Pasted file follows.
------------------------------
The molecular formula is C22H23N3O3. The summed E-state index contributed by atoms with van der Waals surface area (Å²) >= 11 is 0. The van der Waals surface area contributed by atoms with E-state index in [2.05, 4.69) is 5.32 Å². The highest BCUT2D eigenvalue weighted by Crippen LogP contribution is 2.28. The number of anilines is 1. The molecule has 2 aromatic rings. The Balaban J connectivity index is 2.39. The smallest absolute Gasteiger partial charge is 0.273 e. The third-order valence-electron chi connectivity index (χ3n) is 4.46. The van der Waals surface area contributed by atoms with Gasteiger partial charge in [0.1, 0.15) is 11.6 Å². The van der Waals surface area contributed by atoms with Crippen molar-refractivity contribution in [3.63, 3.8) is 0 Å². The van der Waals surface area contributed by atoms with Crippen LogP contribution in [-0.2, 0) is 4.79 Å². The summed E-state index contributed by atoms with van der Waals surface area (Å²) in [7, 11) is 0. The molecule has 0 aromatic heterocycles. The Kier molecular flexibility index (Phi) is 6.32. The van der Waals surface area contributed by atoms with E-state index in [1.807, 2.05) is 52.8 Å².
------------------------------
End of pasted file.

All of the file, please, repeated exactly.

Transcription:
The molecular formula is C22H23N3O3. The summed E-state index contributed by atoms with van der Waals surface area (Å²) >= 11 is 0. The van der Waals surface area contributed by atoms with E-state index in [2.05, 4.69) is 5.32 Å². The highest BCUT2D eigenvalue weighted by Crippen LogP contribution is 2.28. The number of anilines is 1. The molecule has 2 aromatic rings. The Balaban J connectivity index is 2.39. The smallest absolute Gasteiger partial charge is 0.273 e. The third-order valence-electron chi connectivity index (χ3n) is 4.46. The van der Waals surface area contributed by atoms with Gasteiger partial charge in [0.1, 0.15) is 11.6 Å². The van der Waals surface area contributed by atoms with Crippen molar-refractivity contribution in [3.63, 3.8) is 0 Å². The van der Waals surface area contributed by atoms with Crippen LogP contribution in [-0.2, 0) is 4.79 Å². The summed E-state index contributed by atoms with van der Waals surface area (Å²) in [7, 11) is 0. The molecule has 0 aromatic heterocycles. The Kier molecular flexibility index (Phi) is 6.32. The van der Waals surface area contributed by atoms with E-state index in [1.807, 2.05) is 52.8 Å².